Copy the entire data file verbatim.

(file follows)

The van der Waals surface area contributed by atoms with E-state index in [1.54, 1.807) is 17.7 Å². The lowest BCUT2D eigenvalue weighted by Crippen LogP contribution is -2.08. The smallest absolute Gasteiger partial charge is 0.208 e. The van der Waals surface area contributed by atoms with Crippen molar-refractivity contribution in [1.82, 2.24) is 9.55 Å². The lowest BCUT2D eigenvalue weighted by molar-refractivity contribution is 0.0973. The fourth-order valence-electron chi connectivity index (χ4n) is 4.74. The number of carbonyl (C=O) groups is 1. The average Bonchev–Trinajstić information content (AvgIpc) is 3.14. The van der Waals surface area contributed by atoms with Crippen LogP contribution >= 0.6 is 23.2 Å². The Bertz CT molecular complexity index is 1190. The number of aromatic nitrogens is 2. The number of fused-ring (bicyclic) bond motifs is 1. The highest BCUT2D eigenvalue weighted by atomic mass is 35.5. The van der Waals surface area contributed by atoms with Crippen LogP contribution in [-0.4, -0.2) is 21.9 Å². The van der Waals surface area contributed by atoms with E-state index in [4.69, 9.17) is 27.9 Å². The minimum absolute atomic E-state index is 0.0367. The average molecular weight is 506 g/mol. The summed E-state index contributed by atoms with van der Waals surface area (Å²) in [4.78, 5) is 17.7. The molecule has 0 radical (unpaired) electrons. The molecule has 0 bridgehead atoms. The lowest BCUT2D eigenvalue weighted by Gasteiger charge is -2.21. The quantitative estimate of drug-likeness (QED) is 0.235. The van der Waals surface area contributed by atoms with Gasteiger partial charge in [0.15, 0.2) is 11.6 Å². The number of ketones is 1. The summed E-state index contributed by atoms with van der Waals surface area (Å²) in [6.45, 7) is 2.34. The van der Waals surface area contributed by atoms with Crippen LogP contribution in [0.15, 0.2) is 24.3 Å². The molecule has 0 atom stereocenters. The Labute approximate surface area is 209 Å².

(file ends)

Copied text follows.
The van der Waals surface area contributed by atoms with E-state index in [1.54, 1.807) is 17.7 Å². The lowest BCUT2D eigenvalue weighted by Crippen LogP contribution is -2.08. The smallest absolute Gasteiger partial charge is 0.208 e. The van der Waals surface area contributed by atoms with Crippen molar-refractivity contribution in [1.82, 2.24) is 9.55 Å². The lowest BCUT2D eigenvalue weighted by molar-refractivity contribution is 0.0973. The fourth-order valence-electron chi connectivity index (χ4n) is 4.74. The number of carbonyl (C=O) groups is 1. The average Bonchev–Trinajstić information content (AvgIpc) is 3.14. The van der Waals surface area contributed by atoms with Crippen LogP contribution >= 0.6 is 23.2 Å². The Bertz CT molecular complexity index is 1190. The number of aromatic nitrogens is 2. The number of fused-ring (bicyclic) bond motifs is 1. The highest BCUT2D eigenvalue weighted by atomic mass is 35.5. The van der Waals surface area contributed by atoms with Crippen LogP contribution in [-0.4, -0.2) is 21.9 Å². The van der Waals surface area contributed by atoms with E-state index in [4.69, 9.17) is 27.9 Å². The minimum absolute atomic E-state index is 0.0367. The average molecular weight is 506 g/mol. The summed E-state index contributed by atoms with van der Waals surface area (Å²) in [4.78, 5) is 17.7. The molecule has 0 radical (unpaired) electrons. The molecule has 0 bridgehead atoms. The lowest BCUT2D eigenvalue weighted by Gasteiger charge is -2.21. The quantitative estimate of drug-likeness (QED) is 0.235. The van der Waals surface area contributed by atoms with Gasteiger partial charge in [0.15, 0.2) is 11.6 Å². The number of ketones is 1. The summed E-state index contributed by atoms with van der Waals surface area (Å²) in [6.45, 7) is 2.34. The van der Waals surface area contributed by atoms with Crippen LogP contribution in [0.15, 0.2) is 24.3 Å². The molecule has 0 atom stereocenters. The Labute approximate surface area is 209 Å².